Detroit Red Wings: 5 Biggest Deadline Deals of the Ken Holland Era
For the last 15 years, Ken Holland has been regarded as arguably the best general manager in all of sports.
Holland was hired by the Red Wings in 1990 as a professional scout, and after the organization's 1997 Stanley Cup win, Holland was made the general manager.
Since that time, Holland has led Detroit to three more Stanley Cups as well as ten division titles.
Ken Holland has been the mastermind behind numerous free agent signings and trades during his time as the Detroit Red Wings general manager. These deals have kept the Red Wings in contention, and Holland looks to make future deals to keep the Red Wings in contention.
With nearly $6 million in cap space the Red Wings look to be making a deal to improve the team this season, so with that said let's look back at the biggest deadline deals of Ken Holland's career.
5. Todd Bertuzzi
Many people might overlook this, but the Todd Bertuzzi deal was bigger than you think.
He played eight games with the Red Wings, as well as 16 playoff games.
Not much time to make an impact, but Bertuzzi did come back to the Wings two years later, and has made those two years count with 40+ point seasons in both. He's on his way to a third with the Red Wings this year.
If Bertuzzi hadn't spent that short time with the Red Wings' organization, who knows if he would've came back in 2009.
The Red Wings sent prospect Shawn Matthias and a conditional draft pick to the Florida Panthers for Bertuzzi. Matthias only has 53 points in his NHL career, while the draft pick, Nick Spaling, only has 32 points.
Not a bad deal for the Wings' overall. Not the best by Ken Holland, but not nearly the worst.
4. Mathieu Schneider
Mathieu Schneider was acquired by the Red Wings in the 2003 Trade Deadline. Schneider played with the Red Wings for four seasons and he had 50+ point seasons in two of them.
Not a bad deal for what they gave.
In return, the LA Kings got bad apple Sean Avery, Maxim Kuznetsov, their first round pick in 2003, and their second round pick in 2004.
Those who pay even just a little bit of attention to NHL news know of Sean Avery. His biggest impact in the league has been to have a rule made in his honor.
Although Avery has been a good player at times, his attitude is still a huge turnoff for teams, and Ken Holland was happy just to be rid of him. In his words:
"The only thing I would say is obviously we had him as a young player at that time and our concern was his lack of respect for the game, the people in the game and, obviously, he left us. He has worked his way through a few organizations now and it's apparent that he hasn't matured." - Ken Holland
Kuznetsov only managed to put up 10 points in his NHL career. The first round pick in 2003 was Jeff Tambellini, who only has 63 points in his NHL career, and the second round pick in 2004, Martins Karsums, has only played 24 NHL games.
Not a bad trade-off all things considered.
3. Brad Stuart
Ken Holland managed to pick up Brad Stuart during the 2008 trade deadline. Anybody who's been watching hockey for the last five years knows how far the Red Wings went in 2008.
Since that time, Stuart has consistently been one of the best shot blockers as well as one of the best hitters for the Detroit Red Wings.
He didn't come at a bad price either. Detroit sent the LA Kings their 2008 second round pick, and their 2009 fourth round pick.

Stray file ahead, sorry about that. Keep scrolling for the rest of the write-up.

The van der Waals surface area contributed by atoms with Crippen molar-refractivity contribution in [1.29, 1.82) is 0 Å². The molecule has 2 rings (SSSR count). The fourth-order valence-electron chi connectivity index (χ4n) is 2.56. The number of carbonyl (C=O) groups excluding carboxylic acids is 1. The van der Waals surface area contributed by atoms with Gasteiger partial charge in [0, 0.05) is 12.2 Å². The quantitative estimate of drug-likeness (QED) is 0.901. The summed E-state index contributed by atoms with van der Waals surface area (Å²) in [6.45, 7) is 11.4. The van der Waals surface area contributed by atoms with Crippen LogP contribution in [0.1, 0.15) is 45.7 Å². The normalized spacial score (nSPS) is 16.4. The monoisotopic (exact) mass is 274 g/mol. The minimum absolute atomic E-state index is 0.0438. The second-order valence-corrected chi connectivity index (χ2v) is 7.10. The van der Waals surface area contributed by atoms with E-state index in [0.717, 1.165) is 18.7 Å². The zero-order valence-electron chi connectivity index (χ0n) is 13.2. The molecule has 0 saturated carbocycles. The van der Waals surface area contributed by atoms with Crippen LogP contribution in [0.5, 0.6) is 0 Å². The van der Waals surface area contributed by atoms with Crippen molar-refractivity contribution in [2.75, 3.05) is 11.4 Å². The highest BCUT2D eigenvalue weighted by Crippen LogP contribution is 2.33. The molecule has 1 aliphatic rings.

With the second round pick, the Kings acquired Peter Delmas, who is a long shot to make the NHL.
With their fourth round pick, the Kings selected Ben Chiarot, who is also unlikely to make the NHL.
Not a bad deal for the Red Wings, even if Stuart is likely to leave after his contract with the team ends.
2. Robert Lang
Acquiring Robert Lang was certainly one of the biggest deadline acquisitions by Ken Holland for the Detroit Red Wings. Unfortunately, this big acquisition wasn't a good one.
Certainly Lang wasn't a bad player, but what the Red Wings got out of it wasn't a good trade-off.
Lang put up 119 points in 159 games during his time with Detroit. Those are great numbers. Unfortunately, the Red Wings traded away Tomas Fleischmann, their first round pick in 2004, and a fourth round pick in 2006.
The Washington Capitals didn't get much out of the fourth round pick, as Luke Lynes has never played a game in the NHL.
Fleischmann is a bit of a bigger deal though, as he has 193 points in 352 games. This season Fleischmann is on pace for nearly 60 points with the Florida Panthers.
That's not the worst of the trade though, the first round pick the Capitals received turned out to be All-Star defenseman and two time Norris Trophy nominee Mike Green.
And you don't need numbers to know that Green worth more than Robert Lang.
1. Chris Chelios
Chris Chelios is easily the biggest deadline deal in Ken Holland's tenure as Red Wings General Manager.
Although Chelios was traded to the Red Wings at the age of 37, he played with the Red Wings for 10 seasons. During that time, Chelios racked up 152 points and had a plus-158 rating with the Red Wings.
During the years he spent with Detroit, the Hockey Hall of Famer continued his legacy as one of the greatest U.S. Born defenders in NHL history.
The Red Wings acquired Chelios by giving away Anders Eriksson and their 1999 First Round Draft Pick, with which Chicago chose Steve McCarthy.
Eriksson only went on to put up 137 points in 421 games with seven different NHL teams.
Steve McCarthy played just 302 NHL games, and during that time he only managed to put up 55 points.
Detroit undoubtedly made off on the better of the Chelios trade, with 10 years of great leadership as well as good defensive presence.
Chelios is now retired but still works with the Detroit Red Wings as Ken Holland's Executive Adviser.
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